Timothy C. Hain, MD• Page last modified: August 31, 2019
Of this list, overshoot dysmetria is important but rare. It is something that the operator of an ENG machine must be able to recognize - -commercial ENG scoring is nearly useless. We hope that eventually the manufacturers of ENG software will produce a useful product. The other disorders listed here are either unimportant, extremely rare, or extremely vulnerable to technical artifact.
The table above lists the most common patterns of saccadic inaccuracy which include overshoot dysmetria, undershoot dysmetria, glissades and pulsion. These disorders are caused both by ocular disorders and central nervous system disorders.
There are several pitfalls to be aware of when considering the diagnosis of dysmetria.
Blink artifact is the most troublesome because many subjects blink with every saccade, unless otherwise instructed. Blink artifact can be easily seen in figures 4 and 6 where there are brief deflections in the vertical trace, lasting about 200 msec, accompanied by synchronous deflections in the horizontal traces. Blinks contribute a technical artifact due to interactions with the EOG and infrared methods of measuring eye movements. Only the magnetic scleral eye coil technique of measuring eye movements is immune to blink artifact. EOG recordings are mainly affected in the vertical lead, but in infrared recordings, both the horizontal and vertical components are affected. When using EOG recordings, it is quite common for the direction of blink artifact to differ between each eye, or for blink artifact to be strong in one eye, and absent in the other. These problems are usually related to errors in electrode placement. Blinks are also accompanied by a small eye movement (Riggs et al, 1987), and also may interact centrally with saccades causing overshoot (Hain et al, 1986). Blink artifact is best avoided by having a vertical lead recording available, which allows one to ignore saccades with superimposed blinks, and by instructing the patient to avoid blinking during the testing. When a vertical lead is not available, such as in figures 2 and 7, it is quite difficult to be sure that a saccade of unusual configuration is truly aberrant, and one may have to fall back on direct visual inspection of the patient.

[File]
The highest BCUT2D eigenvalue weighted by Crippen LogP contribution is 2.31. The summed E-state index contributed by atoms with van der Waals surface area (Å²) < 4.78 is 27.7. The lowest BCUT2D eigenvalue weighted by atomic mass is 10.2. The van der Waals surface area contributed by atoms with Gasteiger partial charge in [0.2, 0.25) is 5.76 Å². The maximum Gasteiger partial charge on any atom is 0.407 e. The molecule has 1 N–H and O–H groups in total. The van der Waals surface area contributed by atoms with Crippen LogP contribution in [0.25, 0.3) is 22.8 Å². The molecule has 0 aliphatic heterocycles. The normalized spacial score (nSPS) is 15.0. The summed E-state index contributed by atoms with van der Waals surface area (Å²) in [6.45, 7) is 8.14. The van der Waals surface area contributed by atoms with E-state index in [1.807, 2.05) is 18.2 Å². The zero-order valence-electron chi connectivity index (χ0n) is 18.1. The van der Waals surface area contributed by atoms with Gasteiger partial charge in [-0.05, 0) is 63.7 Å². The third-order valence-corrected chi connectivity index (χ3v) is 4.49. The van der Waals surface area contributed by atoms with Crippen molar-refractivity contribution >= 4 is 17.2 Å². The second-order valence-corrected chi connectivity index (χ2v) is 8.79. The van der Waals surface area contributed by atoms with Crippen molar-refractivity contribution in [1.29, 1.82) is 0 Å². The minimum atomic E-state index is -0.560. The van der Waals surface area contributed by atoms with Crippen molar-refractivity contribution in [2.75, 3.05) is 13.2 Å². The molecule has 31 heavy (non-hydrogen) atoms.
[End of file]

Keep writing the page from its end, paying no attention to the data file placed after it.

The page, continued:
A more subtle pitfall relates to calibration error. Certain commercial electronystagmography systems calculate metrics by comparing the actual saccade displacement to the target displacement. In this situation, an incorrect calibration can cause a numerical dysmetria which is an artifact of the calibration error. This mistake can easily be detected by inspecting the eye position traces, as true dysmetria is always accompanied by corrective saccades.
A third pitfall is loss of spectacle correction. People who can't see are not accurate in following little dots on the screen. When you remove the patient's glasses to do the test, you may also remove their vision.
|Figure 4: Horizontal overshoot dysmetria. Blue is target, green eye, lower red, vertical. The eye often overshoots the target. This patient had a cavernoma of the left middle cerebellar peduncle bleed and then undergo resection. There is no overshoot for vertical saccades.|
In overshoot dysmetria, the initial horizontal saccade is too large and the corrective saccade occurs in the opposite direction to the target displacement. Figure 4 shows overshoot dysmetria in a patient with a cerebellar lesion.
Overshoot dysmetria is not always abnormal. In normal subjects, transient overshoot dysmetria is common in saccades directed towards primary position, in saccades less than about 10 degrees in size, and saccades made to a stimulus appearing in a novel location. Normal subjects, however, will readjust their saccades to a predictable target location and, after several refixations to the same place, stop producing overshoots. Overshoot dysmetria is abnormal when it is frequent (at least 50% of the time), of significant size (greater than 2 degrees), and when it occurs in centrifugal saccades larger than 20 degrees. While numerical criteria for overshoot are available Weber and Daroff (1971), we do not feel these are necessary, as the diagnosis is usually obvious from inspection.